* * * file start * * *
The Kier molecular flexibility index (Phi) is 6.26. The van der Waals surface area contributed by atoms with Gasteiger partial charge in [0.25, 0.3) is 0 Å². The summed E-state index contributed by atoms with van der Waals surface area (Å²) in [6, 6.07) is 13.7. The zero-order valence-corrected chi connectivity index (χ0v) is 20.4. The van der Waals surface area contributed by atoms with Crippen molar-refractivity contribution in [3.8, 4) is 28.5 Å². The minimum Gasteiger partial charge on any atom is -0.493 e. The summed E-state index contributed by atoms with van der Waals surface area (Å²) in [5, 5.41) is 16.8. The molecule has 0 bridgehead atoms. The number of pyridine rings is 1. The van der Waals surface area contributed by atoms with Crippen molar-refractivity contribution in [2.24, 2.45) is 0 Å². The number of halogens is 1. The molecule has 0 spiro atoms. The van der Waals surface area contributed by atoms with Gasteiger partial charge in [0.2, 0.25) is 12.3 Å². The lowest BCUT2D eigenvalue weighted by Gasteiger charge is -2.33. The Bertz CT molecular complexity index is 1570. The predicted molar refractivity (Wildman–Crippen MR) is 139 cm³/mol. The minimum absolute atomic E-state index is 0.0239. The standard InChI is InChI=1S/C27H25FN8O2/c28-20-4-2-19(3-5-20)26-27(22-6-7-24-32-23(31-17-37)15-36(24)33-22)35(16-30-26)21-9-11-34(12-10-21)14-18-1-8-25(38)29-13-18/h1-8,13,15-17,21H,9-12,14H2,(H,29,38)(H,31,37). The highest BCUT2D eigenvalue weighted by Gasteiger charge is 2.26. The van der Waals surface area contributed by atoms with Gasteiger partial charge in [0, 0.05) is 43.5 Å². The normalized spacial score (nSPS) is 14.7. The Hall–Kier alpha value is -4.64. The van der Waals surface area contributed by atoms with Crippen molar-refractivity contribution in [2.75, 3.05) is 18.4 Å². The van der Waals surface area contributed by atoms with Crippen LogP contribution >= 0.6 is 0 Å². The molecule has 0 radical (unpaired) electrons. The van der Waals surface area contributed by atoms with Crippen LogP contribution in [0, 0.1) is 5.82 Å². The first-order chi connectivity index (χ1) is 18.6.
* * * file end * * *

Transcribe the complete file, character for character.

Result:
The Kier molecular flexibility index (Phi) is 6.26. The van der Waals surface area contributed by atoms with Gasteiger partial charge in [0.25, 0.3) is 0 Å². The summed E-state index contributed by atoms with van der Waals surface area (Å²) in [6, 6.07) is 13.7. The zero-order valence-corrected chi connectivity index (χ0v) is 20.4. The van der Waals surface area contributed by atoms with Crippen molar-refractivity contribution in [3.8, 4) is 28.5 Å². The minimum Gasteiger partial charge on any atom is -0.493 e. The summed E-state index contributed by atoms with van der Waals surface area (Å²) in [5, 5.41) is 16.8. The molecule has 0 bridgehead atoms. The number of pyridine rings is 1. The van der Waals surface area contributed by atoms with Crippen molar-refractivity contribution in [2.24, 2.45) is 0 Å². The number of halogens is 1. The molecule has 0 spiro atoms. The van der Waals surface area contributed by atoms with Gasteiger partial charge in [0.2, 0.25) is 12.3 Å². The lowest BCUT2D eigenvalue weighted by Gasteiger charge is -2.33. The Bertz CT molecular complexity index is 1570. The predicted molar refractivity (Wildman–Crippen MR) is 139 cm³/mol. The minimum absolute atomic E-state index is 0.0239. The standard InChI is InChI=1S/C27H25FN8O2/c28-20-4-2-19(3-5-20)26-27(22-6-7-24-32-23(31-17-37)15-36(24)33-22)35(16-30-26)21-9-11-34(12-10-21)14-18-1-8-25(38)29-13-18/h1-8,13,15-17,21H,9-12,14H2,(H,29,38)(H,31,37). The highest BCUT2D eigenvalue weighted by Gasteiger charge is 2.26. The van der Waals surface area contributed by atoms with Gasteiger partial charge in [0, 0.05) is 43.5 Å². The normalized spacial score (nSPS) is 14.7. The Hall–Kier alpha value is -4.64. The van der Waals surface area contributed by atoms with Crippen molar-refractivity contribution in [2.75, 3.05) is 18.4 Å². The van der Waals surface area contributed by atoms with Crippen LogP contribution >= 0.6 is 0 Å². The molecule has 0 radical (unpaired) electrons. The van der Waals surface area contributed by atoms with Crippen LogP contribution in [0, 0.1) is 5.82 Å². The first-order chi connectivity index (χ1) is 18.6.